ethylene glycol, EG
Toxicity to pets
Antifreeze, which often contains ethylene glycol (EG), can be extremely dangerous to dogs and cats. Sources of ethylene glycol include automotive antifreeze (radiator coolant, which typically contains 95% ethylene glycol), windshield deicing agents, motor oils, hydraulic brake fluid, developing solutions for photography, paints, solvents, etc. As little as a tablespoon can result in severe acute kidney failure in dogs, while as little as 1 teaspoon can be fatal to cats. When dogs or cats are exposed to a toxic dose of ethylene glycol, immediate treatment is necessary. Some “pet-safe” antifreeze products contain propylene glycol, which is much safer than ethylene glycol if ingested.
Three stages of poisoning can be seen with ethylene glycol:
Stage 1: This occurs within 30 minutes to 12 hours, and looks similar to alcohol poisoning. Signs of incoordination, drooling, vomiting, seizures, and excessive thirst and urination may be seen.
Stage 2: This occurs within 12-24 hours post-exposure, and clinical signs seen to “resolve” when in fact more severe internal injury is still occurring.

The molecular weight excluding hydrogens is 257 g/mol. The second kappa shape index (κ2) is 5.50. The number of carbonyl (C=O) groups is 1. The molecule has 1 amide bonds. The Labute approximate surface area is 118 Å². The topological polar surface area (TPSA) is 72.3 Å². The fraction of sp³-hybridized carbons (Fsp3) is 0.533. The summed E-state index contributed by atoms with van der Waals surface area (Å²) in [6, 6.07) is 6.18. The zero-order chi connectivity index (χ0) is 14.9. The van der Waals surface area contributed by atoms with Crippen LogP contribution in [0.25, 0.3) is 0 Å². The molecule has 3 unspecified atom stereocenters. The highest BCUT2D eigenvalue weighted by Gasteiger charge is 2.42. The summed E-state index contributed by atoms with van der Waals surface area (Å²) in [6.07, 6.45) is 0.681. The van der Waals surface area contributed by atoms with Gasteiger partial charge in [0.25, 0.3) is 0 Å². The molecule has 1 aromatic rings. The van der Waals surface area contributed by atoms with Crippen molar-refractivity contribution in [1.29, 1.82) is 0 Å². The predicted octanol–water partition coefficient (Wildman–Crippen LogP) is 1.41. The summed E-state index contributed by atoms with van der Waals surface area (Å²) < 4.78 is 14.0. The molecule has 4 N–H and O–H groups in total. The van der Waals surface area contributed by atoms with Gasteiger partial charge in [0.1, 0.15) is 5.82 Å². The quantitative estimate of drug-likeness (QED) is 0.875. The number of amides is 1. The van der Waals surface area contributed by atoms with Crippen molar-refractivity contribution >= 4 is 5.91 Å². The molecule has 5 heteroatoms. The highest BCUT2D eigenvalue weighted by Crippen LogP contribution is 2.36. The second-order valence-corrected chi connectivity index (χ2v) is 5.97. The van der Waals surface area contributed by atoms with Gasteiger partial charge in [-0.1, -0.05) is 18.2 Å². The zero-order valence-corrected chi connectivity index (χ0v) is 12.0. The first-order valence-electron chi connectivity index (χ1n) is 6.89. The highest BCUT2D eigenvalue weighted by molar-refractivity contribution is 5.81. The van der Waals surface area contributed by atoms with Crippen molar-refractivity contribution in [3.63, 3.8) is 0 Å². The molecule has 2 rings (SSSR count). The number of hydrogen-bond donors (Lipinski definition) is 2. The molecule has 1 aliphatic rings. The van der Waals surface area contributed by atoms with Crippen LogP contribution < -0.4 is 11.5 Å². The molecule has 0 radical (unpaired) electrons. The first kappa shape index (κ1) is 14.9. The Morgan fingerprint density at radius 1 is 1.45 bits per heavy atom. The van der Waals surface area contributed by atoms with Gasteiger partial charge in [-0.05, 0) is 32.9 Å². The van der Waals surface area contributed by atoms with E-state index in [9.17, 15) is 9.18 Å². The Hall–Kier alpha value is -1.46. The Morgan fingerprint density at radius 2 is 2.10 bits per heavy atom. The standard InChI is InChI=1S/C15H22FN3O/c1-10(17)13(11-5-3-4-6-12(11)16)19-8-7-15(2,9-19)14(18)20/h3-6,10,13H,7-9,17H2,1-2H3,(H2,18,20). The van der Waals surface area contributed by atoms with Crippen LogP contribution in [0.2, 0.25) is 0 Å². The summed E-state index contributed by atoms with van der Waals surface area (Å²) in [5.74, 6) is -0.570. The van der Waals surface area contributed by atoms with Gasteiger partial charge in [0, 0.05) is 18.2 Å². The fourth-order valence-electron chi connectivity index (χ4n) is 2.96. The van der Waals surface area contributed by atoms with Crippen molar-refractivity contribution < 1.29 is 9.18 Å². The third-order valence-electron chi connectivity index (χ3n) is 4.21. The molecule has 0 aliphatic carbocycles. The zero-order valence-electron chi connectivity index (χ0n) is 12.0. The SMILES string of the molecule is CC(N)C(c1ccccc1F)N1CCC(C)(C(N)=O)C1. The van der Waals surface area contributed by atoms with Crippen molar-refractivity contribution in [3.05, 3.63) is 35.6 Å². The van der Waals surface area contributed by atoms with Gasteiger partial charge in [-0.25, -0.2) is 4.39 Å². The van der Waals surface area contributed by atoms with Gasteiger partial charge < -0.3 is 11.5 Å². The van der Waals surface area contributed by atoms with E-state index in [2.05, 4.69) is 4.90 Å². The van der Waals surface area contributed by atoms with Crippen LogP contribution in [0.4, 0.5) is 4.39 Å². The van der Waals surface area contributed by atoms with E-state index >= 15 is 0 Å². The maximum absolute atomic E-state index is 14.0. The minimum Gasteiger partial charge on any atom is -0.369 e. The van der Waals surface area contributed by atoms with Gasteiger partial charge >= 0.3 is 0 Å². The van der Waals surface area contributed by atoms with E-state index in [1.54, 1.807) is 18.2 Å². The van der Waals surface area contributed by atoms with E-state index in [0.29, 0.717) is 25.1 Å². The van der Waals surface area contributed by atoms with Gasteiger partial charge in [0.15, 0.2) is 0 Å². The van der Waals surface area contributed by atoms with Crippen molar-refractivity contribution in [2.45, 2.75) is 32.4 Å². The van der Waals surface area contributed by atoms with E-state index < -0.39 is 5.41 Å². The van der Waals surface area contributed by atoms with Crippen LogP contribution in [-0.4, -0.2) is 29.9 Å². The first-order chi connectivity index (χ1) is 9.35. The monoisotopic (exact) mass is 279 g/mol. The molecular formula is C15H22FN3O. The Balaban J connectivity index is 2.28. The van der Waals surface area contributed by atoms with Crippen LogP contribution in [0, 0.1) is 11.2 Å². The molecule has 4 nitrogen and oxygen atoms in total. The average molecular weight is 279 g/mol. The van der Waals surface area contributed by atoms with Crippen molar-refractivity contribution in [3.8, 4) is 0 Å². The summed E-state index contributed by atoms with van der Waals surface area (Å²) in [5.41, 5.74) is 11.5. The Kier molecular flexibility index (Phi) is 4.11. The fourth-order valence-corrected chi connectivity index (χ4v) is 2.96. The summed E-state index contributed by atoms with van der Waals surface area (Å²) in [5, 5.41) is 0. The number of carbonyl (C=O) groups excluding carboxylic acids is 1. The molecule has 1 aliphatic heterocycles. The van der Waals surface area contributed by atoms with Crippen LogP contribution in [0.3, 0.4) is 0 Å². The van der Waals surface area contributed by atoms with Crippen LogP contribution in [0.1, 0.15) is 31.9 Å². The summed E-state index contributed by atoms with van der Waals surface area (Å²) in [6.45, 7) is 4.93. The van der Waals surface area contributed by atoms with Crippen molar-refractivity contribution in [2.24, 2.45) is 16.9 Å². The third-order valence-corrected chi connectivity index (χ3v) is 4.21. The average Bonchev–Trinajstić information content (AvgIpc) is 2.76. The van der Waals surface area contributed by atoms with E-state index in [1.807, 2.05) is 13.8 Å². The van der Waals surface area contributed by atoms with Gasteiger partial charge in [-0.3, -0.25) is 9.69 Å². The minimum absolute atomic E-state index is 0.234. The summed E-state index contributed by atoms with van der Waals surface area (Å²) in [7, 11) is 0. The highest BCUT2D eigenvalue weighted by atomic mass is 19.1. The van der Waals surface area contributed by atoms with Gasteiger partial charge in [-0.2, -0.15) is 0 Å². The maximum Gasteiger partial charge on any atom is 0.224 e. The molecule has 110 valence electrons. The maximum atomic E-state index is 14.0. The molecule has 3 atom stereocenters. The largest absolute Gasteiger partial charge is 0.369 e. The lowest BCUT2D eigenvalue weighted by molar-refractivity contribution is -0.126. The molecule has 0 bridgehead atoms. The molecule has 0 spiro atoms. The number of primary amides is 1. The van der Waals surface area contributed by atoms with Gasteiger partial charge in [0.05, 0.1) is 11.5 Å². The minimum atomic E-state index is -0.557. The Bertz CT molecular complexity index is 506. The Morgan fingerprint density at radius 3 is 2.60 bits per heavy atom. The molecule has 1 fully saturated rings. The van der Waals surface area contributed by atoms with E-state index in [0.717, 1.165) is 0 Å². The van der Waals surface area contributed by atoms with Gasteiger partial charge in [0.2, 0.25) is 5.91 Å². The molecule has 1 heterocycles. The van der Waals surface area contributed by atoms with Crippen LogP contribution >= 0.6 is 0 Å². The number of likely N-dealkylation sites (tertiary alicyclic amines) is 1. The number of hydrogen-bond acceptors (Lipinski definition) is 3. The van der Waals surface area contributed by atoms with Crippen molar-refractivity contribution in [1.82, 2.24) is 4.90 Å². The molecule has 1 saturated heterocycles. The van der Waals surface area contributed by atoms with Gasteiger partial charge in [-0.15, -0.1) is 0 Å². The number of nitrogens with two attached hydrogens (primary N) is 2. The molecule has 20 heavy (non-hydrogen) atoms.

Stage 3: In cats, this stage occurs 12-24 hours after ethylene glycol exposure. In dogs, this stage occurs 36-72 hours post-ingestion. During this stage, severe acute kidney failure is occurring. Signs of inappetance, lethargy, drooling, vomiting, seizures, and coma may be seen.
Treatment for ethylene glycol poisoning includes the antidote fomepizole (also known as 4-MP) or ethanol. Fomepizole is expensive but life-saving when administered to dogs within the first 8-12 hours of ingestion. In cats, the antidote must be administered within 3 hours of ingestion to be effective; after this time period, ethylene glycol poisoning is almost 100% fatal without hemodialysis. Aggressive therapy is necessary to survive.
Moderate to Severe
The content of this page is not veterinary advice. A number of factors (amount of substance ingested, size of the animal, allergies, etc.) determine what is toxic to a particular pet. If you think your pet has eaten something potentially toxic, call Pet Poison Helpline or seek immediate veterinary treatment.